Killing monsters in Undertale yields gold and experience, which increases the player’s level. Correspondingly, the more monsters you kill, the easier it gets to kill more monsters. This won’t be news to anyone who’s ever played an RPG; the maxim of ‘do a thing to get more good at that thing’ underpins pretty much any game that has some sort of levelling system, from Pokémon to Runescape to Dungeons and Dragons. Killing stuff in order to make oneself better at killing more stuff isn’t a new idea; in fact, it’s the norm.
It becomes apparent early on, however, that Undertale doesn’t really want you to kill stuff just because that’s what you usually do. One of the first characters you meet espouses the wisdom of ‘kill or be killed’, but he’s quite clearly not someone whose philosophy the game wants you to agree with. The first character to offer the protagonist affection and support is quite explicit about not wanting them to hurt anybody, teaching them how to use the ACT commands to make it possible to spare an opponent rather than fight. Sparing a monster will yield an amount of gold, but no experience, so a completely peaceful run will result in the player never levelling up.
This is about the point that one of the criticisms I’ve seen levelled against Undertale starts to present itself. See, Toriel, the motherly character who initially takes care of the player character, is trying to tell you (both the protagonist character and the player ipse) not to kill anyone. Problem is, she also tells you to stay in a room and not move at one point, and progression is impossible unless you disobey. You literally have to go against Toriel’s direct orders if you want the game to continue, which sets anything else she might ask you to do against that background of forced rebellion. Once you’ve started internalising that the only way to get things done might be to go against Toriel’s wishes, it’s hard to get out of your head. Or so the criticism goes. I’ll get on to whether I think it’s justified later.
The other problem with Toriel’s insistence that the player should be peaceful wherever possible is that it’s genuinely really difficult to avoid killing some monsters, especially given that playing peacefully means that you’ll never level up. It’s a puzzle in itself working out which actions will result in each monster coming to be possible to spare, and between each action you’ll be sucked in to a bullet-hell minigame involving manoeuvring a heart around a cramped little square to avoid your enemies’ attacks. It’s not easy. I think I might be pretty terrible at it, so maybe it isn’t actually that difficult, but at least for me it’s a hard press to survive more than a few turns against harder opponents. You’ll need a fair few turns if you’re looking to end the fight without resorting to murder, too, since some of the trickier opponents take a significant amount of ACTing upon (not to mention that you’ve got to find the right actions in the right order, which is not always easy).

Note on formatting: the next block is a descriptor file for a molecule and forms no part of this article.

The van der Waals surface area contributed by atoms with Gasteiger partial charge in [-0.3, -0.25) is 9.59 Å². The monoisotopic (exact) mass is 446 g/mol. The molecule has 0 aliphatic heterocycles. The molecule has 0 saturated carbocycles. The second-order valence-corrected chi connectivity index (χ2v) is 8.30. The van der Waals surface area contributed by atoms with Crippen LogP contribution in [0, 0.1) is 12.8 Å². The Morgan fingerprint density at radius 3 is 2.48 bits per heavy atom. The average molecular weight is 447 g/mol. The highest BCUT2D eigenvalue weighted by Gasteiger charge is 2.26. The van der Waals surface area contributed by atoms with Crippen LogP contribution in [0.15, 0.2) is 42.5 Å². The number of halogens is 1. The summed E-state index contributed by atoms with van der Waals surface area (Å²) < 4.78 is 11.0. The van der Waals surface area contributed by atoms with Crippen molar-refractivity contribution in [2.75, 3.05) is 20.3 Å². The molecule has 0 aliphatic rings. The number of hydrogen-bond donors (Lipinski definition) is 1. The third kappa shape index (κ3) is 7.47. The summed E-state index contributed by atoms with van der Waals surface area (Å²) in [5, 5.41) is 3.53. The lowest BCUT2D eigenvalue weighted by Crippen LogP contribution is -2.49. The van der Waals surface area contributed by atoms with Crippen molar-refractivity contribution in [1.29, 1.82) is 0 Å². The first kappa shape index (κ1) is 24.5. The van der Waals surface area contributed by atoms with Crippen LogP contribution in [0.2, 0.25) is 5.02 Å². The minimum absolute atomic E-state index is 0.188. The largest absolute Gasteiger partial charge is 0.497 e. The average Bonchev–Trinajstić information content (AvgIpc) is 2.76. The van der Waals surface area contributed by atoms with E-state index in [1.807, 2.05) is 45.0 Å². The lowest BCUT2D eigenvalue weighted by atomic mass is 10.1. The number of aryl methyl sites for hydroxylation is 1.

Indeed, that character I mentioned who lives by ‘kill or be killed’ (I’m going to refer to him as Murderous Cock from here on) actually touches on this, saying that he wonders how long it’ll be before you get frustrated of trying to spare your opponents and just kill something because it’s the easy thing to do. So here’s where we start having to wonder: is Undertale’s insistence on making it much harder to survive if you try to follow the peaceful path a didactic and considered element of the story, or is it a hindrance to the player’s enjoyment?